Brian McDermottIt just had to be Brian McDermott, didn’t it?

Following the loss of Nigel Adkins to Reading despite the best efforts of voluntary chief scout Neil Warnock, it was inevitable that modern-day Leeds United would merely have to settle for second best.

Only last week, we were told that the numbers of potential candidates were in double figures although quite why the reigning champion of Europe, as well as a manager who was only courted by a Premier League side a matter of weeks ago, would be tempted by a mid-table Championship club is anyone’s guess.

Even Mark Hughes, still recovering from the drying of his signature on Jose Bosingwa’s three-year Queens Park Rangers contract, was considered out of reach. Whilst his monstrous self-esteem only carries slight dents after his adventure on the Loftus Road Ghost Train, his levels of enticement are severely drained.

Yet he is still above Leeds United.

Despite the reflections of what could have been, there is much to admire about Brian McDermott; the last manager to escape this division with a league trophy in his hands; the current LMA Championship Manager of the Year; a recent winner of the Premier League Manager of the Month award.

Watching his Reading side intruding the elite league of English football this season, you could not help but sense an enormous feeling of unity and cohesion between players and manager. It is clearly an aspect of management that McDermott prides himself upon and is likely to ensure a repeat of his predecessor’s public, distasteful denouncing of Tom Lees at Portman Road never occurs during his tenure.

“Players need to feel special, valued and respected,” he told FourFourTwo magazine last November. “I don’t believe in having a blame culture… I’ve tried to create a calm and open atmosphere… you have to create an environment where they’re comfortable and relaxed.”

It is a principle that, if results work in his favour, will no doubt emerge as the outstanding factor of McDermott’s repertoire.

However, observing the former Reading manager on Sky Sports’ Goals on Sunday a fortnight ago, for all his (albeit predictable) tributes to Leeds United’s ‘amazing history’ and support, you failed to feel inspired by the potential appointment of a one-club man.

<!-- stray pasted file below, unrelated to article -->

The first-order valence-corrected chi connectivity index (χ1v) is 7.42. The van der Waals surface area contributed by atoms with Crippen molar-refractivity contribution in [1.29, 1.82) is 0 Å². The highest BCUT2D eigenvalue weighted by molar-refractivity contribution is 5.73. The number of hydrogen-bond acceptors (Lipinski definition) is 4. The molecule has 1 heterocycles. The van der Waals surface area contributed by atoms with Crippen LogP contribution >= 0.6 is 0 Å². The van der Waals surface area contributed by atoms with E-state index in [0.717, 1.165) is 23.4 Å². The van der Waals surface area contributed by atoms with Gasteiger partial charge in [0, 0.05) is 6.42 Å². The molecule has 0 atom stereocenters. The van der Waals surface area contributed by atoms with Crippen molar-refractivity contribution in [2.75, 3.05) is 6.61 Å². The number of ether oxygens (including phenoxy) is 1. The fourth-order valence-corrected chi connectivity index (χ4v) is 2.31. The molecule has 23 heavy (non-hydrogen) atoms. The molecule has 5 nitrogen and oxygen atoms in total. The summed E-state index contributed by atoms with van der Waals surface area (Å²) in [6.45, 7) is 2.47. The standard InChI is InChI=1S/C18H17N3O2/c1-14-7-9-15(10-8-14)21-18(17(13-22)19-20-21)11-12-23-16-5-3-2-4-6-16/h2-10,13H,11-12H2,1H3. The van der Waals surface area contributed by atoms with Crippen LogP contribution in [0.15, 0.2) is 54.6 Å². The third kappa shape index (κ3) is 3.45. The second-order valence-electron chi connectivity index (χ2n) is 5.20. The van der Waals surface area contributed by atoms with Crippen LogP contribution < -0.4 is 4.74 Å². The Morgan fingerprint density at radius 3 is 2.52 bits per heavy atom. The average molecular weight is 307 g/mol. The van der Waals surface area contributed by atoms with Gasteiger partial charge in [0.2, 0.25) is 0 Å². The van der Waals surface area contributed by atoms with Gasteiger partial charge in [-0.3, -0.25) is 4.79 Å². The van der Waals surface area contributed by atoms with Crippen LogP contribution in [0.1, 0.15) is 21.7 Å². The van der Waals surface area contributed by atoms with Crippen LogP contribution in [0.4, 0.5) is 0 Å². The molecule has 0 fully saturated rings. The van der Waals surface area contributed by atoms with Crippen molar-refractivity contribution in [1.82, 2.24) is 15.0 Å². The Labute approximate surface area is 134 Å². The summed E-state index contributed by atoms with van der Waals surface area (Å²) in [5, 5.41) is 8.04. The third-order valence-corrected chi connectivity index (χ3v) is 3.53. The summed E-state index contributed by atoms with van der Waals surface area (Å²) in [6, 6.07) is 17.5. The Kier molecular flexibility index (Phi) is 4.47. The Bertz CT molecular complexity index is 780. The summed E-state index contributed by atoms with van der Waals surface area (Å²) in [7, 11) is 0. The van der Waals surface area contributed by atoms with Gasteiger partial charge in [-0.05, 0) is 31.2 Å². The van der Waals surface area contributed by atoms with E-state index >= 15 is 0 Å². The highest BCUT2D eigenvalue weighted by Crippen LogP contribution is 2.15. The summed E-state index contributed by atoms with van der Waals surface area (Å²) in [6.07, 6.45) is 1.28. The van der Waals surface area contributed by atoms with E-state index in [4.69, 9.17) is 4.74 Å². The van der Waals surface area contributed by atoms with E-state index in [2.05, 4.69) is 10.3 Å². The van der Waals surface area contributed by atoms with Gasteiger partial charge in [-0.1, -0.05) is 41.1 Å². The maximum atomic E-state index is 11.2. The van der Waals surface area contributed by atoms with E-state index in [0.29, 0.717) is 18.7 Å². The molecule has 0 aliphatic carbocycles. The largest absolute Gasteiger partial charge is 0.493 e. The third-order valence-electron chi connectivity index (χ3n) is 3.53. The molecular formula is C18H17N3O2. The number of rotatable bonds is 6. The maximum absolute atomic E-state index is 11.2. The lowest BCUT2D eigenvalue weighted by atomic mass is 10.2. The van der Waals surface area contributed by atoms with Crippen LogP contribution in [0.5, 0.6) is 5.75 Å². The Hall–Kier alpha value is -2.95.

At the wrong club.

Is his deep emotional attachment with Berkshire too intense to allow him to succeed elsewhere?

It is a query that will only be answered by the first club to appoint the meek McDermott following his Reading departure, which consequently begs the question: Are Leeds United currently in a position to offer a 52-year-old an extended period of soul searching?

Whilst McDermott is by no means a misguided choice of manager, there is evidence to suggest that the ‘not football people’ of GFH and the fellow members of David Haigh and Salem Patel’s millionaire free-for-all have perhaps been a tad hasty in their signing of a replacement for Neil Warnock.

After all, the club statement in the immediate aftermath of Warnock’s exit outlined the desire for a ‘flexible approach, so as to ensure that we make the right appointment’ that ‘may will be (made) after the end of the season dependent on the availability of the club’s preferred choice to become the next manager’ with ‘no fixed timescale’ on proceedings.

The choice of language hinted towards the heralding of a wrangling summer saga of top-flight primadonna proportions – not the sprint we appear to have witnessed.

It would not be unfair, then, to suggest that Haigh, Patel and Co. may have been harried into a decision by the club’s threat, illusionary or otherwise, of relegation. If Leeds had managed to secure a point or – in their wildest dreams – stolen three at Charlton Athletic last weekend, would GFH have been on the verge of appointing McDermott prior to the visit of Sheffield Wednesday?

You suspect not.

Neil Redfearn’s open dissatisfaction regarding his shoving into the depths of a relegation scrap, you feel, also dictated the pace at which GFH took action.

And so arrives Brian McDermott, who now has only five games to discover that the vast majority of his adopted squad desperately lacks the quality required to return him to whence he came, further bittering his taste towards Anton Zingarevich’s wielding of an axe.

Unlike the previous regime, McDermott will ensure a collective, unified assault on glory is implemented, allowing those in the Revie Stand to emphasise the word ‘together’ in the Leeds United’s club song once more.

Whether the club will march on under McDermott’s stewardship, however, remains to be seen, for this is yet another chapter in the Leeds United’s history that raises more questions than answers.